Thursday, October 3, 2013
Some of you may have already seen Eloise Pasachoff’s article, Conditional Spending After NFIB v. Sebelius: The Example of Federal Education Law, which appeared in the American University Law Review. If not, it is worth reading for both your education law and constitutional law classes.
Building on that article, she just posted a detailed essay on the American Constitution Society’s website that compares education spending conditions and environmental spending conditions. Her bottom line is that, like environmental programs (which Erin Ryan recently analyzed), education programs will survive Sebelius. The full essay is here.
Monday, September 30, 2013
Over the summer, scholars and advocates poured over the question of whether and how much the Court's opinion Fisher v. Texas changed the legality of affirmative action. According to the Departments of Education and Justice, not much has changed. In a "Dear Colleague" letter released Friday, they wrote:
On June 24, 2013, the U.S. Supreme Court announced its ruling in Fisher v. University of Texas at Austin. The Court preserved the well-established legal principle that colleges and universities have a compelling interest in achieving the educational benefits that flow from a racially and ethnically diverse student body and can lawfully pursue that interest in their admissions programs. The educational benefits of diversity, long recognized by the Court and affirmed in research and practice, include cross-racial understanding and dialogue, the reduction of racial isolation, and the breaking down of racial stereotypes.
The Departments of Education and Justice strongly support diversity in higher education. Racially diverse educational environments help to prepare students to succeed in our increasingly diverse nation. The future workforce of America must be able to transcend the boundaries of race, language, and culture as our economy becomes more globally interconnected.
This statement to be more than just rhetoric supporting theoretical diversity. The letter goes on to say that its pre-Fisher guidance on voluntary desegregation in K-12 and diversity in higher education remain in effect. Most important, many read Fisher to increase the burden on universities and colleges to justify their affirmative action programs under the narrowly tailored prong of strict scrutiny, but in a "Question and Answer" document that accompanied the letter, the Departments said Fisher did not even change the narrowly tailored prong. Rather, Fisher just emphasized what the law already was.
Kudos to the Departments for taking a stand on these key issues. This is something they had been reluctant and slow to do during Obama's first term. They waited for over three years before retracting the Bush administration's misleading and inaccurate guidance on Parents Involved in Community Schools v. Seattle's holding regarding voluntary integration. Now, they have positively acted in a matter of just months on Fisher. This should go a long way toward avoiding the uncertainty and fear among districts and universities that persisted following Parents Involved.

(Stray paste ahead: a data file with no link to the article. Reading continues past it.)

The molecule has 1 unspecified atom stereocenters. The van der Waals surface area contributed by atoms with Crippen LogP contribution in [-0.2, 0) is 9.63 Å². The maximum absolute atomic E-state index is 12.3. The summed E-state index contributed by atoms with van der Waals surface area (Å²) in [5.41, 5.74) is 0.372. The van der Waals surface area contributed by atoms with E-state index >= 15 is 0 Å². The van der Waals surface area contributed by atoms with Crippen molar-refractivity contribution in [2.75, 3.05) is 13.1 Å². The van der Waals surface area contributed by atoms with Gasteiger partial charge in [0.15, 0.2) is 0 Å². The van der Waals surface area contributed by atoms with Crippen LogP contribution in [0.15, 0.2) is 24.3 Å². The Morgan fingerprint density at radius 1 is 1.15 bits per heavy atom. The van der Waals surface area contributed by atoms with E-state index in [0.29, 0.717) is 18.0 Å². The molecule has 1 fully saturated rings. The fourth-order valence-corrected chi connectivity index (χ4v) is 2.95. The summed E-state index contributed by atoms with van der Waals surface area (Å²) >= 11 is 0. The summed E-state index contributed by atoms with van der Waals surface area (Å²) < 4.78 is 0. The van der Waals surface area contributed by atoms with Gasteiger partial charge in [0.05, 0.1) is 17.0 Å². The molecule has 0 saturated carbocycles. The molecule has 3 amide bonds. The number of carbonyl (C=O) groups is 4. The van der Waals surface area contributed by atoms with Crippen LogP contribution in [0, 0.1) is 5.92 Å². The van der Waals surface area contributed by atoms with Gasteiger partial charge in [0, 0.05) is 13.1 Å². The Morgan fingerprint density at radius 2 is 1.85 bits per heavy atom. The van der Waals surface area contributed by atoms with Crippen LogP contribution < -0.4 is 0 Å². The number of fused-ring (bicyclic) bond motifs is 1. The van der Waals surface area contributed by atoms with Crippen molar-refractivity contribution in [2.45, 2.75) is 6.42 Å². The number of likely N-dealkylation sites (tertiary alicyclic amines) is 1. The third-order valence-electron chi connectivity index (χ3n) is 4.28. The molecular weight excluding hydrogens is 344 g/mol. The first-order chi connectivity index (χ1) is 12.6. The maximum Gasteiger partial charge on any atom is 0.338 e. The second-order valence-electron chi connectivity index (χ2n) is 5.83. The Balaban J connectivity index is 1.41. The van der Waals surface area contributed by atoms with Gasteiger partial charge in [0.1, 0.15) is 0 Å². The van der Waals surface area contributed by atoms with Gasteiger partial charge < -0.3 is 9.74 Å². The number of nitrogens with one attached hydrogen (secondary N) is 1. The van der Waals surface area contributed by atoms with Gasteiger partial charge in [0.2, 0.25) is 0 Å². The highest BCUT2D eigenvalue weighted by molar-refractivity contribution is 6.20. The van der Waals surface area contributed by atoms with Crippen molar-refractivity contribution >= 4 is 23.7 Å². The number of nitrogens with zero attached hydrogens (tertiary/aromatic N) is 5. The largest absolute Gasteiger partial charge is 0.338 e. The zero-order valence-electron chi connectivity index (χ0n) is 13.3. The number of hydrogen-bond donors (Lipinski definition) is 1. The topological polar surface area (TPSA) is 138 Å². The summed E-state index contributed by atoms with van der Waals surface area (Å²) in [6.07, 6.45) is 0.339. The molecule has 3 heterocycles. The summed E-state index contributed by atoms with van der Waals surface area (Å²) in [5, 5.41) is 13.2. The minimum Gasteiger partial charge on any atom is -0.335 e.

Friday, September 20, 2013
Please join the U.S. Departments of Education and Justice for a panel discussion, “Creating and Supporting Diversity in Higher Education,” on September 27, 2013 from 9:30-11:00am ET at the U.S. Department of Justice. Higher education leaders will join Catherine E. Lhamon, Assistant Secretary for Civil Rights for the U.S. Department of Education, and Jocelyn Samuels, Acting Assistant Attorney General for Civil Rights for the U.S. Department of Justice, to discuss the importance of creating and supporting diversity on college campuses and the parameters for using in race in admissions as stated by the U.S. Supreme Court in Fisher v. University of Texas at Austin. Martha Kanter, Under Secretary of Education, will deliver opening remarks, and Ada Meloy, General Counsel for the American Council on Education, will moderate the discussion. The event will coincide with the release of a document, “Questions and Answers About Fisher v. University of Texas at Austin,” developed jointly by the Departments.
Wednesday, September 18, 2013
When the NCLB waiver process began last year, I commented at a few conferences that Arne Duncan had become the School Superintendent of the United States of America, a position which he obviously had not been elected or appointed. I offered this characterization of his new role not as a substantive critique of Duncan's policies, but as a legal scholar/contrarian questioning the exercise of power, regardless of whether that power was exercised benevolently or well. To be clear, I have long favored the federalization of education in certain respects and have argued that the federal government should exercise far more control over states and districts in terms of equity, school finance, and integration. All of those proposals, however, are predicated on existing or new legislation that gives the Department of Education the necessary power.